How Stories Change the Brain Ben’s dying. That’s what Ben’s father says to the camera as we see Ben play in the background. Ben is two years old and doesn’t know that a brain tumor will take his life in a matter of months. Ben’s father tells us how difficult it is to be joyful around Ben because the father knows what is coming. But in the end he resolves to find the strength to be genuinely happy for Ben’s sake, right up to Ben’s last breath.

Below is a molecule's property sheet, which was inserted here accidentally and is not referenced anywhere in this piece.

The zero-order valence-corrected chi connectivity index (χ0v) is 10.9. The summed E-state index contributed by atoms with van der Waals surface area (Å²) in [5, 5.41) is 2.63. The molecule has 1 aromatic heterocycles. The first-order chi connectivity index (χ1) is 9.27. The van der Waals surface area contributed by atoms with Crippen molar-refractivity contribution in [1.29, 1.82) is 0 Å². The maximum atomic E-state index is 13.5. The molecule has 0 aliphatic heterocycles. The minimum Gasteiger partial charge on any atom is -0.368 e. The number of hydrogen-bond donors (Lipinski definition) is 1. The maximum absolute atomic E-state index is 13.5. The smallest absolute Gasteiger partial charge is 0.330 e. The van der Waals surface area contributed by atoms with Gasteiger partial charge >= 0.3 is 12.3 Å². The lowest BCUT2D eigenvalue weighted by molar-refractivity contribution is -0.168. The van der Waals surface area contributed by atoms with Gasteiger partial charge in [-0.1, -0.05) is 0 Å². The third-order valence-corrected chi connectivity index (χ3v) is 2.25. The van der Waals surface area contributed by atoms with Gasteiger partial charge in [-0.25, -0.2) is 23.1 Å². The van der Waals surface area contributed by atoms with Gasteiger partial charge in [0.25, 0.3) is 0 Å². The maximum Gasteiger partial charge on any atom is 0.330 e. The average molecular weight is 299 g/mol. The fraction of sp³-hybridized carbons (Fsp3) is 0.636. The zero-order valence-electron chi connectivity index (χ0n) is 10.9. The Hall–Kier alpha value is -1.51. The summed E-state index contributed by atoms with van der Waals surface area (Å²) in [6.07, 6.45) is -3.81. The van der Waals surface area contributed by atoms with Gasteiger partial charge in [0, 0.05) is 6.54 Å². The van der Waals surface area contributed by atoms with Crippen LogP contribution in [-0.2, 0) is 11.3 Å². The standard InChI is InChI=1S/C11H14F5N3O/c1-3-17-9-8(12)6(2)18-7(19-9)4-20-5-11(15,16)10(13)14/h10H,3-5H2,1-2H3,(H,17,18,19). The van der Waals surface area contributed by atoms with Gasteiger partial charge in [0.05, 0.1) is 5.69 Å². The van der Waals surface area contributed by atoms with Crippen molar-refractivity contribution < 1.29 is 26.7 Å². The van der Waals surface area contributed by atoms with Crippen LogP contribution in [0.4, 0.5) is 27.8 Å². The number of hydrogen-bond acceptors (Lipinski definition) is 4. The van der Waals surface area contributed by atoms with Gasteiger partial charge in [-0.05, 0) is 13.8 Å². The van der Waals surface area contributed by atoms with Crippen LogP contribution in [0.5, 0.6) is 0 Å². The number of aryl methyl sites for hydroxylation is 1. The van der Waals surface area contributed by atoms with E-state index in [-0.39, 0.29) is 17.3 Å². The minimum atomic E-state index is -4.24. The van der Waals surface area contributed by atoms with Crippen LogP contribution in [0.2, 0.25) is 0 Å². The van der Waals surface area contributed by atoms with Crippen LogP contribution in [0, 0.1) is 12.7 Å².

Politics and the English Language The essay focuses on political language, which, according to Orwell, "is designed to make lies sound truthful and murder respectable, and to give an appearance of solidity to pure wind." Orwell believed that the language used was necessarily vague or meaningless because it was intended to hide the truth rather than express it. This unclear prose was a "contagion" which had spread to those who did not intend to hide the truth, and it concealed a writer's thoughts from himself and others.[3] Orwell encourages concreteness and clarity instead of vagueness, and individuality over political conformity. Summary[edit] Orwell relates what he believes to be a close association between bad prose and oppressive ideology: